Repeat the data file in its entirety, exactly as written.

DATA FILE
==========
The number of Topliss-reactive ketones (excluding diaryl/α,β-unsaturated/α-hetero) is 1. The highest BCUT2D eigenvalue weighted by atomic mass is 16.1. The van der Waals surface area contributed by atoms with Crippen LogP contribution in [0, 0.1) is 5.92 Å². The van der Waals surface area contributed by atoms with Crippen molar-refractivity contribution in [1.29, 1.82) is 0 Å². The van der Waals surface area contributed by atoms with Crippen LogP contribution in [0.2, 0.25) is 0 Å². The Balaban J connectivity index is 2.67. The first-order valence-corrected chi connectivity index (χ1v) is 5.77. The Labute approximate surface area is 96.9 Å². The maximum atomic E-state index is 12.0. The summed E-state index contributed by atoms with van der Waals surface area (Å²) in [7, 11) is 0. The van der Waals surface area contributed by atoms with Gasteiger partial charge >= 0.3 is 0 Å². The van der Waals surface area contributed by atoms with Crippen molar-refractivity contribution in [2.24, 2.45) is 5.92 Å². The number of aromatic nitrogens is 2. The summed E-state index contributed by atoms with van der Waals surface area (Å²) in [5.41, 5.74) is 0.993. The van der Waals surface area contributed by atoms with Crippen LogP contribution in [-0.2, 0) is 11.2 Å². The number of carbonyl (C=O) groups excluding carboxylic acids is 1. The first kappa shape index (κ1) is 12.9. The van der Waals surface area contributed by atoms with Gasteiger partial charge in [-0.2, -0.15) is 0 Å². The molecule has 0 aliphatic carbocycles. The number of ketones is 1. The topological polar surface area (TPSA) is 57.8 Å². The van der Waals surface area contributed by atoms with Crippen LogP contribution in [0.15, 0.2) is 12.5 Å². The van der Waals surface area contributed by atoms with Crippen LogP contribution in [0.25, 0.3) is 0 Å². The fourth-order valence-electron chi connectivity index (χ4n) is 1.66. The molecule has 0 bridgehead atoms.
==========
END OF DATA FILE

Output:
The number of Topliss-reactive ketones (excluding diaryl/α,β-unsaturated/α-hetero) is 1. The highest BCUT2D eigenvalue weighted by atomic mass is 16.1. The van der Waals surface area contributed by atoms with Crippen LogP contribution in [0, 0.1) is 5.92 Å². The van der Waals surface area contributed by atoms with Crippen molar-refractivity contribution in [1.29, 1.82) is 0 Å². The van der Waals surface area contributed by atoms with Crippen LogP contribution in [0.2, 0.25) is 0 Å². The Balaban J connectivity index is 2.67. The first-order valence-corrected chi connectivity index (χ1v) is 5.77. The Labute approximate surface area is 96.9 Å². The maximum atomic E-state index is 12.0. The summed E-state index contributed by atoms with van der Waals surface area (Å²) in [7, 11) is 0. The van der Waals surface area contributed by atoms with Gasteiger partial charge >= 0.3 is 0 Å². The van der Waals surface area contributed by atoms with Crippen molar-refractivity contribution in [2.24, 2.45) is 5.92 Å². The number of aromatic nitrogens is 2. The summed E-state index contributed by atoms with van der Waals surface area (Å²) in [5.41, 5.74) is 0.993. The van der Waals surface area contributed by atoms with Crippen LogP contribution in [-0.2, 0) is 11.2 Å². The number of carbonyl (C=O) groups excluding carboxylic acids is 1. The first kappa shape index (κ1) is 12.9. The van der Waals surface area contributed by atoms with Gasteiger partial charge in [-0.2, -0.15) is 0 Å². The molecule has 0 aliphatic carbocycles. The number of ketones is 1. The topological polar surface area (TPSA) is 57.8 Å². The van der Waals surface area contributed by atoms with Crippen LogP contribution in [0.15, 0.2) is 12.5 Å². The van der Waals surface area contributed by atoms with Crippen LogP contribution in [0.25, 0.3) is 0 Å². The fourth-order valence-electron chi connectivity index (χ4n) is 1.66. The molecule has 0 bridgehead atoms.